From: Hans Aberg (firstname.lastname@example.org)
Date: Mon May 16 2005 - 05:28:20 CDT
At 00:53 +0200 2005/05/15, Philippe VERDY wrote:
> > De : "Hans Aberg" <email@example.com>
>> Already in the eighties, mathematicians started writing papers
>> without any handwritten intermediates. It depends much on what you
>> do. Sometimes paper is needed, but as computers becomes better in
>> representing and handling math, less use of paper is needed.
>Computers will be handy only for making finalized documents. But for
>day-to-day use, it will often be much faster to do the work with a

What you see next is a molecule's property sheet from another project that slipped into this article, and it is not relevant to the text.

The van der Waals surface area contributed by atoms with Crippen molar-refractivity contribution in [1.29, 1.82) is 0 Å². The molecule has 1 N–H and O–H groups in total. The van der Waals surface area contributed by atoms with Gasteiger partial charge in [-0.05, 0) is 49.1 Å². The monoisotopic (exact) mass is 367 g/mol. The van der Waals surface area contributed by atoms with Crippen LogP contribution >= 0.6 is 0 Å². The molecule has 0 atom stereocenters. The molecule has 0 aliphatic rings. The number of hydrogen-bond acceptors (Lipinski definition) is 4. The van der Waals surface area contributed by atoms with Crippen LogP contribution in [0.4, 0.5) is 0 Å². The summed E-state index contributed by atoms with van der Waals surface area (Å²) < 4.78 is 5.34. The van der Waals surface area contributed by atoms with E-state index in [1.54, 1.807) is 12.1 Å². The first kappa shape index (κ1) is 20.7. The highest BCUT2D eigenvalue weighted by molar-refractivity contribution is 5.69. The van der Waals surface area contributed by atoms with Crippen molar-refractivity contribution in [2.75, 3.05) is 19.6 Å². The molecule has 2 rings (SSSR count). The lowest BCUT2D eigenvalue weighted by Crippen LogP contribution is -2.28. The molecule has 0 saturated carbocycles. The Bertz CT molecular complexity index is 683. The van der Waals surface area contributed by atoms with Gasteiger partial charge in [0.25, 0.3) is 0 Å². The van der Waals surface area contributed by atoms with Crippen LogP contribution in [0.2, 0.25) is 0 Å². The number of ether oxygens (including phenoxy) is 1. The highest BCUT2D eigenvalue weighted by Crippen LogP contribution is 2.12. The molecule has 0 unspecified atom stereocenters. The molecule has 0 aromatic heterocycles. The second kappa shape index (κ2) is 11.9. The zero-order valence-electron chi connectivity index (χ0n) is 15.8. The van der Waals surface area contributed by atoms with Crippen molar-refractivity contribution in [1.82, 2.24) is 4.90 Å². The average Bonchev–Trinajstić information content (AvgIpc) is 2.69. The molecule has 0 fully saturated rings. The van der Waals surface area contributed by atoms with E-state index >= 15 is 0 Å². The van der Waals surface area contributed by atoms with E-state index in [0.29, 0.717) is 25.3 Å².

>paper and pen (except for repeative calculations for which you'll
>create a program or macro, or you'll use a basic calculator to
>compute the various divisions, powers, logarithms and so on...).
In order to deflate this issue, people will do it differently. Some
will prefer paper and pen, others a computer, or a combination
thereof. The choice will not only depend on the person, but on the
circumstances. Math is no exception, the same thing applies to any
type of authoring, music, text, etc. Artists use to speak about a
media. The computer as a media should be be made easy to use. Unicode
has a role in helping that come true in the case of authoring.
-- Hans Aberg
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